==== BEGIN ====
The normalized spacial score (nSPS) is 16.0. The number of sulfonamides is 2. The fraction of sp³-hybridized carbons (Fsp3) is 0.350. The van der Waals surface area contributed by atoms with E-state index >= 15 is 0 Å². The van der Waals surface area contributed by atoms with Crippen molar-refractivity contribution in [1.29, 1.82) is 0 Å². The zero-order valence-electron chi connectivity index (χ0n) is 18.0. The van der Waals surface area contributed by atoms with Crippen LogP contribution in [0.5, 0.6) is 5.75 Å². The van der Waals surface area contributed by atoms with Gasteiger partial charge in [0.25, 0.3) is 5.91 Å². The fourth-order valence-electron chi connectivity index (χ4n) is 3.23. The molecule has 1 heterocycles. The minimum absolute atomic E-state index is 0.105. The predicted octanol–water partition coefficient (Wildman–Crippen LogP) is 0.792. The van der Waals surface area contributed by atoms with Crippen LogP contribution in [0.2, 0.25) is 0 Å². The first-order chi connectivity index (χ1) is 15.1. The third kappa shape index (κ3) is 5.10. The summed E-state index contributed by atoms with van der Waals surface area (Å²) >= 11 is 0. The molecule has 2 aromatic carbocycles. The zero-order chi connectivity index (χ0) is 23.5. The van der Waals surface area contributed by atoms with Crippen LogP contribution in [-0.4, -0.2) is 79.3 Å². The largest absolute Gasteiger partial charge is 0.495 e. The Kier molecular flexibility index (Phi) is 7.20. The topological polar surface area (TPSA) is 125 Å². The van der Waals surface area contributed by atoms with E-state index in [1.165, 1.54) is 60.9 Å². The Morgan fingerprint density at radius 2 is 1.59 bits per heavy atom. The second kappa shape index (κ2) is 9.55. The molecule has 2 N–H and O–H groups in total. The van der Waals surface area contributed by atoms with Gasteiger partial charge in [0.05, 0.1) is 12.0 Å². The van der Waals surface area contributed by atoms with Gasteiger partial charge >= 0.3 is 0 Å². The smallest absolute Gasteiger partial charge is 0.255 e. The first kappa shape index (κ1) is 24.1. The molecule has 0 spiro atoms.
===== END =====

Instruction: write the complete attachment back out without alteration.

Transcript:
The normalized spacial score (nSPS) is 16.0. The number of sulfonamides is 2. The fraction of sp³-hybridized carbons (Fsp3) is 0.350. The van der Waals surface area contributed by atoms with E-state index >= 15 is 0 Å². The van der Waals surface area contributed by atoms with Crippen molar-refractivity contribution in [1.29, 1.82) is 0 Å². The zero-order valence-electron chi connectivity index (χ0n) is 18.0. The van der Waals surface area contributed by atoms with Crippen LogP contribution in [0.5, 0.6) is 5.75 Å². The van der Waals surface area contributed by atoms with Gasteiger partial charge in [0.25, 0.3) is 5.91 Å². The fourth-order valence-electron chi connectivity index (χ4n) is 3.23. The molecule has 1 heterocycles. The minimum absolute atomic E-state index is 0.105. The predicted octanol–water partition coefficient (Wildman–Crippen LogP) is 0.792. The van der Waals surface area contributed by atoms with Crippen LogP contribution in [0.2, 0.25) is 0 Å². The first-order chi connectivity index (χ1) is 15.1. The third kappa shape index (κ3) is 5.10. The summed E-state index contributed by atoms with van der Waals surface area (Å²) >= 11 is 0. The molecule has 2 aromatic carbocycles. The zero-order chi connectivity index (χ0) is 23.5. The van der Waals surface area contributed by atoms with Crippen LogP contribution in [-0.4, -0.2) is 79.3 Å². The largest absolute Gasteiger partial charge is 0.495 e. The Kier molecular flexibility index (Phi) is 7.20. The topological polar surface area (TPSA) is 125 Å². The van der Waals surface area contributed by atoms with E-state index in [1.165, 1.54) is 60.9 Å². The Morgan fingerprint density at radius 2 is 1.59 bits per heavy atom. The second kappa shape index (κ2) is 9.55. The molecule has 2 N–H and O–H groups in total. The van der Waals surface area contributed by atoms with Gasteiger partial charge in [0.05, 0.1) is 12.0 Å². The van der Waals surface area contributed by atoms with Gasteiger partial charge >= 0.3 is 0 Å². The smallest absolute Gasteiger partial charge is 0.255 e. The first kappa shape index (κ1) is 24.1. The molecule has 0 spiro atoms.